It was a beautiful late summer afternoon. The birds were singing. Wild flowers abounded in the surrounding meadows. Tall grass waved gently in the light, warm breeze. But the tall masked man riding a big, black Andalusian stallion through the field did not appreciate any of it.
What a waste of a perfectly good day, thought Zorro. Since mid-morning, he had been on the trail of some cattle rustlers. They had stolen nearly fifty head from the Delgado rancho. When Zorro had learned of it, he had headed out after them. It had been the third time the bandits had struck in as many weeks.
But now Zorro was disgusted with himself. He had lost their trail about an hour ago. He would not allow himself to give up. His confidence in his tracking abilities just would not let him. All that was about to change though. He had missed lunch, he had missed siesta and now was very hungry and very tired. Besides his rear end was sore from sitting on the hard leather saddle for so many fruitless hours.
Zorro picked up the slack reins and tugged gently. "Let's go home, boy," he said to Toronado. The black horse tossed his head as if in agreement.
They were still quite a way from the de la Vega hacienda when Zorro pulled on the reins again, this time bringing the horse to a halt. A crystal clear stream ran down the hillside. Zorro allowed the hot and thirsty animal to drink from it. He took the time to survey the outlying area while Toronado gulped the water greedily. They were very close to the Mission Road, the highway that connected the pueblo de Los Angeles to the rest of California, as well as to the rest of the world.
Zorro watched as a coach came lumbering down the dusty path, a cloud of dirt billowing behind it. He noted indifferently that it was heading north, toward the pueblo. The Andalusian raised up his head, finally refreshed. Zorro guided the horse backward, meaning to go home.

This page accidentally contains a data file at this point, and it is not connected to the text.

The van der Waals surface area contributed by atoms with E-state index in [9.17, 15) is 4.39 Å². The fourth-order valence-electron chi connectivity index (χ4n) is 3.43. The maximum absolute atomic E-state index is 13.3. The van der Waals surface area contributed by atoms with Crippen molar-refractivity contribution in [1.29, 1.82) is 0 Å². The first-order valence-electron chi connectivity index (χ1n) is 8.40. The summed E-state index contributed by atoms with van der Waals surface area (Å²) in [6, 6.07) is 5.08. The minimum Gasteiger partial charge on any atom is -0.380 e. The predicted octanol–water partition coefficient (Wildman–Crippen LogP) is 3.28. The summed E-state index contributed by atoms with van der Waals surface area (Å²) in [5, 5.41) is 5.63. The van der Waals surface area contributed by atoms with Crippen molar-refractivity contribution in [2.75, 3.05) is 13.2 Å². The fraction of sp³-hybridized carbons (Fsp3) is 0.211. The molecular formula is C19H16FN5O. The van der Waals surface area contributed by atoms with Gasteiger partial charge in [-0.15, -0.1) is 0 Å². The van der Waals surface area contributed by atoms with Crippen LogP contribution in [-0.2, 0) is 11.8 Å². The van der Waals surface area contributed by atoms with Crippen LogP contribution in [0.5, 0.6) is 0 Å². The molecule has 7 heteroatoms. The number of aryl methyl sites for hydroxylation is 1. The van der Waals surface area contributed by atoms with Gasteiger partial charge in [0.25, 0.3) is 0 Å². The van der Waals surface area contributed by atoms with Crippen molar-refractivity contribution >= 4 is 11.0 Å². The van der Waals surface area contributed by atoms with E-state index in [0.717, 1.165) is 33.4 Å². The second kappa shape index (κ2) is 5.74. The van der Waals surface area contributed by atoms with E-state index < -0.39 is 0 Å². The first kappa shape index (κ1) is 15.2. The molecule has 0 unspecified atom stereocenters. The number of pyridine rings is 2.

He paused when the passenger coach came to a shuddering stop. Loud voices could be heard shouting and what sounded like women's screams emanated from inside the vehicle. Zorro then saw the cause of all the commotion. Two men on horseback were aiming pistols at the stage driver, who was raising his arms upward. That was all Zorro needed to see. He urged Toronado down the embankment in the direction of the holdup.
One of the banditos had dismounted his horse and had yanked open the coach door. He pointed his gun at the passengers inside.
"Your money and jewelry, por favor," he demanded in a gruff voice muffled by the dirty bandanna covering the lower portion of his face.
The people in the stagecoach began scrambling to find their possessions, intending to obey the outlaw's request. Zorro came riding furiously up to the sieged vehicle. He reined his stallion to a quick halt, had his whip out in a flash and rounded to face the bandit who was holding the driver at bay. The black leather struck out, knocking the pistol from the other man's hand. His partner spun around at the crack of the whip. He tried to aim his weapon at the black clad man sitting astride his horse but before he had a chance, his gun went flying harmlessly into the air as Zorro recoiled the whip again.
The thieves, now defenseless, decided to make a hasty escape. They knew of Zorro's reputation and did not want any part of him. It did not matter that the odds were two to one. Zorro's prowess with sword and whip were legendary. Only a fool thought he could best him in a fair fight. The two men both ran to their horses, trying desperately to remount and get away.
Zorro wielded the black whip once more, managed to trip both of them. They were laying face down along side the road as the masked hero, a satisfied smile on his face, dismounted Toronado. He glanced up at the coach driver, who was climbing down from his elevated seat.
"Gracias, Señor Zorro," offered the shaken man.
"De nada," replied Zorro. "Perhaps you can help me tie up these banditos. Do you have any rope?"
"Si, si," the driver answered. He left to go fetch it.